Cultural Festivals

Crop Over

Crop Over is Barbados’ most popular and most colourful festival, and as is evident by its name, it commemorates the end of our sugar cane harvest, and it can be traced back to the 1700's. It attracts thousands of people from all over the world and runs from June to August. It is more than a carnival and there are folk concerts, art and photographic exhibitions, cultural activities and events where local art and craft are on sale.

Calypso/Soca music is one of the most important parts of Crop Over. The calypsonians sing their songs in various "calypso tents", which are really performing venues all over the island. Calypsonians compete for prizes and titles, in several competitions like Party Monarch, Pic-O-De-Crop and the coveted Road March Monarch.

The festival officially begins with the Opening Gala and Ceremonial Delivery of the Last Canes. There are Cavalcades held all over the island where the calypsonians perform, and there is food and drinks on sale.  

Foreday Morning is held on the Friday night before Kadooment and it starts just after midnight and goes until the sun is up. It features T-shirts bands that party behind music trucks, and the revelers cover themselves in mud and paint. It ends at the Mighty Grynner Highway (formerly the Spring Garden Highway) where there are stalls selling food and drinks.

On the Saturday before Kadooment another important event is Bridgetown Market held on the Mighty Grynner Highway which showcases stalls selling food and drinks along with local arts and crafts. The stall plays the popular calypso and soca tunes of the season and there is often live entertainment.

Kiddies Kadooment is for the children, who are decked out in colourful costumes in bands parading before a panel of judges.

The finale of the festival is Grand Kadooment, held on the first Monday of August. It is a riot of colour and the carnival features large, colourful costume bands, each of which has several sections, each with its own theme.  This is a fun day for the revelers as well as the spectators who line the route. Rihanna, our local superstar comes every year for Kadooment, which attracts people from all walks of life. Drinks flow and the revelers party behind large music trucks through the narrow streets, and they end on the Mighty Grynner Highway, where hot and tired revelers can have a swim at Brighton Beach. The party continues until dark. well into the night with more music, food and drinks. By the way Mighty Grynner is one of Barbados’ most famous calypsonians so it is fitting that the Spring Garden Highway was renamed after him.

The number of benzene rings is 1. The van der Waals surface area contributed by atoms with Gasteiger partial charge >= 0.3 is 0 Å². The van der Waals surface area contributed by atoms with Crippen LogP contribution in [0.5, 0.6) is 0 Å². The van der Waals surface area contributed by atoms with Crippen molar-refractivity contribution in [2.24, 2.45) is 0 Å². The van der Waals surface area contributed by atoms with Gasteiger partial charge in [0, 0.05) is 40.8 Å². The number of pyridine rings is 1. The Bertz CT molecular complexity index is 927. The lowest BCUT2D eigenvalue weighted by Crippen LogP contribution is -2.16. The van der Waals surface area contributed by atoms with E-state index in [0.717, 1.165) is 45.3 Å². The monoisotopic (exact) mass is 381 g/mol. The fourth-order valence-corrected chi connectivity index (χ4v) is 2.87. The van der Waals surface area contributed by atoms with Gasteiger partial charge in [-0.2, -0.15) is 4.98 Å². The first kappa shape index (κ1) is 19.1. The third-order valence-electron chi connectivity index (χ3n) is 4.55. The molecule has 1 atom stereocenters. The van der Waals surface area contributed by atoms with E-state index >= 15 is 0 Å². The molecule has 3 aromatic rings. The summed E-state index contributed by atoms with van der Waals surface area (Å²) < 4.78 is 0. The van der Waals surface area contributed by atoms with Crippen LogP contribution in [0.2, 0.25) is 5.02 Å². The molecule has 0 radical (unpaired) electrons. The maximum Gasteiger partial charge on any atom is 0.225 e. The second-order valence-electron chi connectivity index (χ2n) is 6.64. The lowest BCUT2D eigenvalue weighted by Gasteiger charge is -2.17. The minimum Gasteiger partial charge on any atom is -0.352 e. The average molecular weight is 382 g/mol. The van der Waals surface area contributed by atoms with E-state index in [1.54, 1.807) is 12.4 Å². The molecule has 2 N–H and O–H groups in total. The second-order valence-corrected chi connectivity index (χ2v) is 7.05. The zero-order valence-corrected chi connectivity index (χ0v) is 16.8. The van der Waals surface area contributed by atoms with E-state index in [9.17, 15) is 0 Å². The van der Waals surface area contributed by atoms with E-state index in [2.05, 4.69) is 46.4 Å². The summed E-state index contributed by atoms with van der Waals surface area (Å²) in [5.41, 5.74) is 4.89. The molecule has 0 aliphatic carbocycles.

Holetown Festival

The Holetown Festival is week-long festival held every February in Holetown on the west coast. It was started in 1977 to commemorate the 350th landing of the first English settlers. There is a wide range of entertainment including folk dancing, and a variety of music and free open-air concerts, such as Gospel, Classical, Tuk Band (indigenous to Barbados) and Calypso. Some of the highlights of the festival are:

·         The Opening Gala and steel band concert

·         Nightly concerts

·         Holetown bus tours

·         The street fair and parade

·         The vintage and classic car parade

·         The Holetown Dooflicky and Bajan Carnival

·         Grand Floodlit Tatoo

·         Alfred Pragnell Memorial Talks

·         The Queen of the Festival Pageant

·         Nightly after concert limes and karaoke competition

·         The road walk and run

The Holetown Festival has been designated by the Barbados Government as one of the Seven Magnificent Festivals of Barbados. www.holetownfestivalbarbados.org.